Tendering troubles

Writing in Horticulture Week in 1991, nurseryman John Ravenscroft lamented the impact of compulsory competitive tendering on amenity horticulture.

Nurseryman, John Ravenscroft - image: HW
Nurseryman, John Ravenscroft - image: HW

Competitive tendering has led to a situation which must cause great sadness to those people who are long-term producers of native trees and shrubs. I believed that, in producing these plants, we were engaged in something worthwhile and were making a contribution to the improvement of the urban environment.

A typical buyer was someone who knew their plants, cared for them and who was trusted to use their own judgement in purchasing and then maintained an interest in the development of them.

I now see the results 20 years on, of the efforts of some of those people. It cannot be argued that public bodies should not spend public money as frugally as possible, but today’s unwieldy apparatus of tender documents and many layers of management are surely coming more as a percentage of the money spent than previously.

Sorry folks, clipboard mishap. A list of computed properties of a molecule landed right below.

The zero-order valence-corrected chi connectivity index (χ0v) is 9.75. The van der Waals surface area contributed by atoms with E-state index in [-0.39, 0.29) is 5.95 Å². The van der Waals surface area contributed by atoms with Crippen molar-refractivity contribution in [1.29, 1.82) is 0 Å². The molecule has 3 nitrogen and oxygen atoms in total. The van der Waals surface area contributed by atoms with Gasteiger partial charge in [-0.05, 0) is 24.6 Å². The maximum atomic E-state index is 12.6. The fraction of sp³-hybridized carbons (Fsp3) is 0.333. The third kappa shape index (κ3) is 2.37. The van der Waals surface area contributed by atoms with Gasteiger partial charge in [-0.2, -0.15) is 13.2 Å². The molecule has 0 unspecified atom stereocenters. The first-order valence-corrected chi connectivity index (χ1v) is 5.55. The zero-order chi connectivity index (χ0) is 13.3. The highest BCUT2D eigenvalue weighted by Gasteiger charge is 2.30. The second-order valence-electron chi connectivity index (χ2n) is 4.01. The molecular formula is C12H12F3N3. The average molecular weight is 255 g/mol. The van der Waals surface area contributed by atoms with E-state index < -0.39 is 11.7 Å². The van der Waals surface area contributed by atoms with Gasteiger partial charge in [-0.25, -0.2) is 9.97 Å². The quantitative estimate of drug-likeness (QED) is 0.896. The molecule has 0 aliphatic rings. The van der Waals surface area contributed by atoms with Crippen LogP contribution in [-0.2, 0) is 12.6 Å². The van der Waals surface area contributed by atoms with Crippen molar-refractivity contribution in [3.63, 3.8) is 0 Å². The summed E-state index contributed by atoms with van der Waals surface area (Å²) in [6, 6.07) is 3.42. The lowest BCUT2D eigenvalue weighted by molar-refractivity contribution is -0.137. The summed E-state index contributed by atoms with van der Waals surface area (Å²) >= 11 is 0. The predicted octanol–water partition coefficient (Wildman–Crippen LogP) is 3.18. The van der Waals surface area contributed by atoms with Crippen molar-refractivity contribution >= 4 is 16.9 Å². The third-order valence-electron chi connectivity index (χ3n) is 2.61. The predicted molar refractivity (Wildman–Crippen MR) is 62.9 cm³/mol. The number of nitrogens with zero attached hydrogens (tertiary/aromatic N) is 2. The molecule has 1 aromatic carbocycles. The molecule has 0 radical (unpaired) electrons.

At one stage there was a clear career path open to most employees culminating in park superintendent, so at the top of the heap was someone with a practical background who cared for plants. As a result of the tender system, plants have been reduced to commodities to be traded by young men in offices.

At the same time, the average price obtained has steadily declined. For a while, labour saving techniques could compensate for this but that stage has now passed. Plant producers are now expected to tender the same low prices not only to what is left after privatisation of local authority purchasers whose payment for the goods was certain, but to commercial organisations often with little asset backing and a short history of trading. The result for growers as opposed to traders is ever higher investment, low stock turnaround averaging once every two  years, reduced prices and now the uncertainty of payment. Plant purchases are a very small part of the cost of most redevelopment schemes which in other respects continue to use very expensive finishes such as tinted glass and quality hardwood fittings.

The heart has been taken out of the local authority parks and reclamation world at a time when there has never been greater public concern about trees and the environment.

Simultaneously with the decline of the profitibility of native and amenity tree and shrub production, there has been a vast increase in the sale of such things as Christmas decorations, bogus home-made confectionery and so on, and it saddens me that we need to be involved in a trade in profitable trivia.

Taken from Horticulture Week, 4 January 1991

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